I'm fully supportive of all the stuff above, however, when people say gender neutral parenting they often don't just mean something as simple as gender neutral clothing, but an explicit hiding of the child's sex. The difference being a refusal to tell someone a child's sex even when asked, and telling the child that they shouldn't tell anyone their sex either. I strongly advice against this type of parenting!

The difference between the two is that in the former, just giving the child gender neutral clothing and toys, you keep outsiders guessing at her sex without telling her what you are doing, which is perfectly fine so long as you respect her once she starts expressing an opinion. With the later you are telling your child that her sex is a dirty secret that must be hidden, and that is something you definitely do not want to do!

Children raised to hide their sex end up feeling that there must be something wrong with their sex or with developing a gender identity around it. This can lead to a number of issues very similar to what trans individuals go through with feeling that there is something wrong with their gender identity or sex or that their family and friends can't accept their identity. Studies show ultimately the vast majority of individuals raised gender neutral end up being 'gender typical', for all that effort their gender identity and how they view gender stereotypes wasn't heavily changed since they were still inundated with stereotypes through media and watching peers. However, children raised to hide their sex are more likely to say they feel guilty for ending up gender typical, as if it was 'wrong' of them to be stereotypical after all the effort their parents went to try to raise them to not feel they had to be stereotypical. The end up at the same result in the end, but feel far more confusion or guilt getting there!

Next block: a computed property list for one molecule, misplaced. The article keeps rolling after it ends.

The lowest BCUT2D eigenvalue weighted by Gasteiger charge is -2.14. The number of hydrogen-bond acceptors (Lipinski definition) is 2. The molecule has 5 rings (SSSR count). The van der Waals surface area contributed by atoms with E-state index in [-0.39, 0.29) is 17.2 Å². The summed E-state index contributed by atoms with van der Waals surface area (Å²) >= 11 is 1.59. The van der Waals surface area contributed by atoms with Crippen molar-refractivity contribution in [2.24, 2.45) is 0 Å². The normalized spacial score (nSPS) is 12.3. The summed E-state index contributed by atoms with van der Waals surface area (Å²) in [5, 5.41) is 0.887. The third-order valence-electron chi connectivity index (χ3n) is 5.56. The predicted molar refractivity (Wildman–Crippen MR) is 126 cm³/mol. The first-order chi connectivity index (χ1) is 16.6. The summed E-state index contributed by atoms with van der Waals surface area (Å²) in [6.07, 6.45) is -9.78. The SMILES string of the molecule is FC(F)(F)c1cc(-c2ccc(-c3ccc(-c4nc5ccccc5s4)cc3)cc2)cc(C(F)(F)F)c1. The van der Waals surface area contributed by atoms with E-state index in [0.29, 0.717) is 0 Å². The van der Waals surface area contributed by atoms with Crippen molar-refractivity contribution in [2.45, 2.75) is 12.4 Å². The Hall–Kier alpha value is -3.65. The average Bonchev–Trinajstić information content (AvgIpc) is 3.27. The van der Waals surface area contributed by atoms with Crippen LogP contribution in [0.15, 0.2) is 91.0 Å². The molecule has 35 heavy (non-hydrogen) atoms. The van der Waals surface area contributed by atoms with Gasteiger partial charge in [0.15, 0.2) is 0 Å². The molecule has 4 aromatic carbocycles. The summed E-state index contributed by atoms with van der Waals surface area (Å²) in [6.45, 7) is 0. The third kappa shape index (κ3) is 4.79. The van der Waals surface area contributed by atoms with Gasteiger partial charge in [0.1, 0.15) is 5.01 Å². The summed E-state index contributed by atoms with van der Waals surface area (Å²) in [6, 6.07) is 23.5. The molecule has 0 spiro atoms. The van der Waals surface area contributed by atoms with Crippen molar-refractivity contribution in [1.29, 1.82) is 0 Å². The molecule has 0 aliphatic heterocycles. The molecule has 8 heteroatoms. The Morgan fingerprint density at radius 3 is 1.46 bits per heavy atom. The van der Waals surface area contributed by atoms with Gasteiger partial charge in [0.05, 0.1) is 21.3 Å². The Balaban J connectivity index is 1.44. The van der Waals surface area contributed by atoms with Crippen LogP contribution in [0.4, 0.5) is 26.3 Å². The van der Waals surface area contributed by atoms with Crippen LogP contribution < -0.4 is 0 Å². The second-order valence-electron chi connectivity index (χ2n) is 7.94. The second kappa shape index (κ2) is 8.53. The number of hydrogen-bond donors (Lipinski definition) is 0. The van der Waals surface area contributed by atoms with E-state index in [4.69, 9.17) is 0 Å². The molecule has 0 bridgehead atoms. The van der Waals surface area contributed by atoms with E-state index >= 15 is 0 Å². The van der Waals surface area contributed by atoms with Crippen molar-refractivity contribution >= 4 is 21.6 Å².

There is also the lesser issue of bullying and individuals not understanding your goals causing trouble with you and your child for hiding the child's sex, which in an ideal world wouldn't happen but in real life is just an extra hassle that I don't think is necessary.